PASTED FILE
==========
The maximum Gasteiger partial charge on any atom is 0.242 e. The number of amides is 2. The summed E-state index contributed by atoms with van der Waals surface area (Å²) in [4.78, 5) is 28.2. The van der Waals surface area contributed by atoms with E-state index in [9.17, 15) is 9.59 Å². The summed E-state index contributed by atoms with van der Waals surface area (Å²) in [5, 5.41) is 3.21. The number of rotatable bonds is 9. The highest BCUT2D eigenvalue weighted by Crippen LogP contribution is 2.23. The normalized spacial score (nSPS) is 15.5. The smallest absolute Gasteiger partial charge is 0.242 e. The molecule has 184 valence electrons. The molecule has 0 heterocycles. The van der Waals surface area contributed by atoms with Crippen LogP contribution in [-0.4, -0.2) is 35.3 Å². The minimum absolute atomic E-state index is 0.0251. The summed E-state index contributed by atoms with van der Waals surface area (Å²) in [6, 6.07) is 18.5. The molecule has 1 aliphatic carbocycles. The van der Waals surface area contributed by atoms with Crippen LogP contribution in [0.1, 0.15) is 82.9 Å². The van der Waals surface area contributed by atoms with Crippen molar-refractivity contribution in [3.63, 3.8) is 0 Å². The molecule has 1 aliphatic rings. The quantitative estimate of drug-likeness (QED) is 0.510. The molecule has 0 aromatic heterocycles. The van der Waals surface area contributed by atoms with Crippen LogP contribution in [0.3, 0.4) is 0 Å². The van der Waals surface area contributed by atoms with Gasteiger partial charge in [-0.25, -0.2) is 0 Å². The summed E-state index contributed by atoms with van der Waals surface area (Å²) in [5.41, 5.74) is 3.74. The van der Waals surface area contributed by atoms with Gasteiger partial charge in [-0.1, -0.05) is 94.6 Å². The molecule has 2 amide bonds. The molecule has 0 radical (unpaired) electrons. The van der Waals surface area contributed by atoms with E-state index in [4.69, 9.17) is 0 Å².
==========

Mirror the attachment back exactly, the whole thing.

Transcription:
The maximum Gasteiger partial charge on any atom is 0.242 e. The number of amides is 2. The summed E-state index contributed by atoms with van der Waals surface area (Å²) in [4.78, 5) is 28.2. The van der Waals surface area contributed by atoms with E-state index in [9.17, 15) is 9.59 Å². The summed E-state index contributed by atoms with van der Waals surface area (Å²) in [5, 5.41) is 3.21. The number of rotatable bonds is 9. The highest BCUT2D eigenvalue weighted by Crippen LogP contribution is 2.23. The normalized spacial score (nSPS) is 15.5. The smallest absolute Gasteiger partial charge is 0.242 e. The molecule has 184 valence electrons. The molecule has 0 heterocycles. The van der Waals surface area contributed by atoms with Crippen LogP contribution in [-0.4, -0.2) is 35.3 Å². The minimum absolute atomic E-state index is 0.0251. The summed E-state index contributed by atoms with van der Waals surface area (Å²) in [6, 6.07) is 18.5. The molecule has 1 aliphatic carbocycles. The van der Waals surface area contributed by atoms with Crippen LogP contribution in [0.1, 0.15) is 82.9 Å². The van der Waals surface area contributed by atoms with Crippen molar-refractivity contribution in [3.63, 3.8) is 0 Å². The molecule has 1 aliphatic rings. The quantitative estimate of drug-likeness (QED) is 0.510. The molecule has 0 aromatic heterocycles. The van der Waals surface area contributed by atoms with Crippen LogP contribution in [0.3, 0.4) is 0 Å². The van der Waals surface area contributed by atoms with Gasteiger partial charge in [-0.25, -0.2) is 0 Å². The summed E-state index contributed by atoms with van der Waals surface area (Å²) in [5.41, 5.74) is 3.74. The van der Waals surface area contributed by atoms with Gasteiger partial charge in [-0.1, -0.05) is 94.6 Å². The molecule has 2 amide bonds. The molecule has 0 radical (unpaired) electrons. The van der Waals surface area contributed by atoms with E-state index in [4.69, 9.17) is 0 Å².